Reds relievers set dubious runs-allowed record

Reds relievers set dubious runs-allowed record

CINCINNATI -- There have been a lot of terms to describe how much the Reds bullpen has struggled this season. Now there is a new one: record-breaking.

On Tuesday in the top of the eighth inning, the Giants scored two runs against Caleb Cotham to snap a tie and send the Reds to a 3-1 defeat. That made it 21 consecutive team games with at least one run allowed by the Reds bullpen to set a single-season record. According to the Elias Sports Bureau, the previous record was owned by the 2013 Rockies bullpen (Aug. 26-Sept. 17) until Cincinnati tied the dubious mark Monday.

"It's challenging, and it's challenging for the guys in the bullpen," Reds manager Bryan Price said. "It's a challenge to get on a roll, that's it. Sometimes we've got to stretch our leads, sometimes we have to be able to stretch a lead, too. This doesn't fall solely on the bullpen. Certainly I think they're capable of pitching a lot better, collectively as a group than we have to this point.

"In the same respect, we've had a rather lengthy run with a few blips on the radar where we've been between zero and three runs a game."

The Reds' bullpen owns a 6.52 ERA this season, which is the highest in the Major Leagues by over a run.

After the stretch of games with runs allowed began April 11, Reds relievers have given up at least five runs in a game four times. The club removed J.J. Hoover as closer on April 20 and has not been able to consistently define roles in any of the middle through late innings since.

In 2004, the Indians bullpen gave up a run in 30 straight games in which they appeared but Cleveland's relievers did not appear in all of those games consecutively, as one complete game was thrown by a starter.

Cotham walked his second batter in the eighth, Hunter Pence, which proved pivotal in the loss. He was close to escaping a jam when Brandon Belt was nailed for the second out trying for second base on a single to left field. Following an intentional walk to Brandon Crawford that put runners on first and third base, Kelby Tomlinson bounced a slow roller to shortstop. Ivan De Jesus Jr. had no time to make a throw as Pence scored. Gregor Blanco followed with an RBI single to right field that made it a two-run game.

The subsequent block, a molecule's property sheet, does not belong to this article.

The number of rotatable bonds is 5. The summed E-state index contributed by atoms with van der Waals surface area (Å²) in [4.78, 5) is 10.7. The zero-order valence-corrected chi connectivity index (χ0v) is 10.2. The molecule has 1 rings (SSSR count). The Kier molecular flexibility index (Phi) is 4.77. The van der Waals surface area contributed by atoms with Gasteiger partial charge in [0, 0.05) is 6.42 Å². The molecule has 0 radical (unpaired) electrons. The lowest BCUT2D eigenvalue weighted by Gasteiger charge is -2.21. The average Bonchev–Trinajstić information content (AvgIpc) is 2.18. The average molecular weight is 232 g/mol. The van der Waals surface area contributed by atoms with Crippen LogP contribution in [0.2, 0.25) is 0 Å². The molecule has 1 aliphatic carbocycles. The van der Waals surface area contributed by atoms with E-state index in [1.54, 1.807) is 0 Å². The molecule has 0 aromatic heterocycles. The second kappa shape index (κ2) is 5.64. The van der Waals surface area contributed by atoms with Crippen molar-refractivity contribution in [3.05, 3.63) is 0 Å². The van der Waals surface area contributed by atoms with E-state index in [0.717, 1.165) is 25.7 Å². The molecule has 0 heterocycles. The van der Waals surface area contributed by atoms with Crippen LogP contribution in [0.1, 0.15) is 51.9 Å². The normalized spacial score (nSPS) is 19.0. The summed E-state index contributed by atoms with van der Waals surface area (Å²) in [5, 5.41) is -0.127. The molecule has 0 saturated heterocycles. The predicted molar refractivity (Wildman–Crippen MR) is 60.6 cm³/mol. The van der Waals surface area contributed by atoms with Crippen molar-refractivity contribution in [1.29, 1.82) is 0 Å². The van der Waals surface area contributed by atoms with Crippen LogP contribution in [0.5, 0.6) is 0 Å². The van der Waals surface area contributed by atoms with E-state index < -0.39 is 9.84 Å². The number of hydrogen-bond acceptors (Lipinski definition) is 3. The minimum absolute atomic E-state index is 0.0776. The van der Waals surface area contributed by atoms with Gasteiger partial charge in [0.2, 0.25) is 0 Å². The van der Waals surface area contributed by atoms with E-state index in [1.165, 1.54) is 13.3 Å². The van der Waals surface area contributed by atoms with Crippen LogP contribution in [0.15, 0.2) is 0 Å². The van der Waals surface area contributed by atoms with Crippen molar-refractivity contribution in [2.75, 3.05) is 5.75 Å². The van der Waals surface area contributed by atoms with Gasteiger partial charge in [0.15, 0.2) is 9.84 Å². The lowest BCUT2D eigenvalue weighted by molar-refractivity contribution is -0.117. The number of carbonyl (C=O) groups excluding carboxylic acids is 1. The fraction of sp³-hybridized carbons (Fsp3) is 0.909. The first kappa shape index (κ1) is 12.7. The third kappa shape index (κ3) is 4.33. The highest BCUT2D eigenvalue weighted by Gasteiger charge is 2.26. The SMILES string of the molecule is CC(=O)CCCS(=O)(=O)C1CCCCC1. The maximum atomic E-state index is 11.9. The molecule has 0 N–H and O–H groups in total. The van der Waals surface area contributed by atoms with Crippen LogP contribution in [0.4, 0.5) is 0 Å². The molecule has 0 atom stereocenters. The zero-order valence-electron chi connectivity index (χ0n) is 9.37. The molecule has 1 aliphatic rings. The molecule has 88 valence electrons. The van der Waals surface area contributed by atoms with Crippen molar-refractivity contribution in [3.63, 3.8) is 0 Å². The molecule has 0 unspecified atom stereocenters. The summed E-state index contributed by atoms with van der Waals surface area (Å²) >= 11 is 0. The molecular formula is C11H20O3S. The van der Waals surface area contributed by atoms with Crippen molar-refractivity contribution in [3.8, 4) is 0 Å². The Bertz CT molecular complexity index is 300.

"The thing is, you're not throwing three fastballs down the middle to Hunter Pence," Price said. "You have to pitch to him; he's a dangerous hitter, he's a good player. In any situation, almost any situation, you're going to attack and try to get hitters out by throwing strikes and getting ahead. So in games like this, close, low-scoring games, there's so many different things that have to go right to win it."

Mark Sheldon has covered the Reds for MLB.com since 2006, and previously covered the Twins from 2001-05. Read his blog, Mark My Word, follow him on Twitter @m_sheldon and Facebook and listen to his podcast. This story was not subject to the approval of Major League Baseball or its clubs.